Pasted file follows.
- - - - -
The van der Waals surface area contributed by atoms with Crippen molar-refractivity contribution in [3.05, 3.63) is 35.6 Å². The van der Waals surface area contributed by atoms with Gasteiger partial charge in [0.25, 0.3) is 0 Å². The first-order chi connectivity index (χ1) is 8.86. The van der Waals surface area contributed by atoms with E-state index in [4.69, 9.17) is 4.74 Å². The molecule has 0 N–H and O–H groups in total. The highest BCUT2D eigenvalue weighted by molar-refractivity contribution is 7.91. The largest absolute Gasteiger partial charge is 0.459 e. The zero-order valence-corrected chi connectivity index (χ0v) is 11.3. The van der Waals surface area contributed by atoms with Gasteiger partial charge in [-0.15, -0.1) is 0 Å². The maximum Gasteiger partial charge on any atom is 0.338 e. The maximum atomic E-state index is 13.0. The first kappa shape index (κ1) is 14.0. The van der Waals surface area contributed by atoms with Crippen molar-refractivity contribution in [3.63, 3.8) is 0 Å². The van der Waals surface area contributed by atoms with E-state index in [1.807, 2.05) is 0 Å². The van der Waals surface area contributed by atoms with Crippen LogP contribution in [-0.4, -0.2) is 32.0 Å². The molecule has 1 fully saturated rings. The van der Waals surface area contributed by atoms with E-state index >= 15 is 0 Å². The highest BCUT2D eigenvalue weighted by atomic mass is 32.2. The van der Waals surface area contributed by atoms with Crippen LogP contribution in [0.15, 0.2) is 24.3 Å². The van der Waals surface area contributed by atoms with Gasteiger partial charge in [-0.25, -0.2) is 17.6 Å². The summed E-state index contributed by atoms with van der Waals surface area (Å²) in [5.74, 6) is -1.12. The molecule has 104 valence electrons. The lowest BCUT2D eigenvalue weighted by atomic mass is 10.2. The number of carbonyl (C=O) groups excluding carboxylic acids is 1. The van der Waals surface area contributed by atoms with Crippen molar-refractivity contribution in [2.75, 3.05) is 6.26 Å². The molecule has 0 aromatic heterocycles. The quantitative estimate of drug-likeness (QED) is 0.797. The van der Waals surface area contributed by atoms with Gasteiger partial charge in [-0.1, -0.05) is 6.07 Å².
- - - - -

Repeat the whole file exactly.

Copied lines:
The van der Waals surface area contributed by atoms with Crippen molar-refractivity contribution in [3.05, 3.63) is 35.6 Å². The van der Waals surface area contributed by atoms with Gasteiger partial charge in [0.25, 0.3) is 0 Å². The first-order chi connectivity index (χ1) is 8.86. The van der Waals surface area contributed by atoms with E-state index in [4.69, 9.17) is 4.74 Å². The molecule has 0 N–H and O–H groups in total. The highest BCUT2D eigenvalue weighted by molar-refractivity contribution is 7.91. The largest absolute Gasteiger partial charge is 0.459 e. The zero-order valence-corrected chi connectivity index (χ0v) is 11.3. The van der Waals surface area contributed by atoms with Gasteiger partial charge in [-0.15, -0.1) is 0 Å². The maximum Gasteiger partial charge on any atom is 0.338 e. The maximum atomic E-state index is 13.0. The first kappa shape index (κ1) is 14.0. The van der Waals surface area contributed by atoms with Crippen molar-refractivity contribution in [3.63, 3.8) is 0 Å². The van der Waals surface area contributed by atoms with E-state index in [1.807, 2.05) is 0 Å². The van der Waals surface area contributed by atoms with Crippen LogP contribution in [-0.4, -0.2) is 32.0 Å². The molecule has 1 fully saturated rings. The van der Waals surface area contributed by atoms with E-state index >= 15 is 0 Å². The highest BCUT2D eigenvalue weighted by atomic mass is 32.2. The van der Waals surface area contributed by atoms with Crippen LogP contribution in [0.15, 0.2) is 24.3 Å². The van der Waals surface area contributed by atoms with Gasteiger partial charge in [-0.25, -0.2) is 17.6 Å². The summed E-state index contributed by atoms with van der Waals surface area (Å²) in [5.74, 6) is -1.12. The molecule has 104 valence electrons. The lowest BCUT2D eigenvalue weighted by atomic mass is 10.2. The number of carbonyl (C=O) groups excluding carboxylic acids is 1. The van der Waals surface area contributed by atoms with Crippen molar-refractivity contribution in [2.75, 3.05) is 6.26 Å². The molecule has 0 aromatic heterocycles. The quantitative estimate of drug-likeness (QED) is 0.797. The van der Waals surface area contributed by atoms with Gasteiger partial charge in [-0.1, -0.05) is 6.07 Å².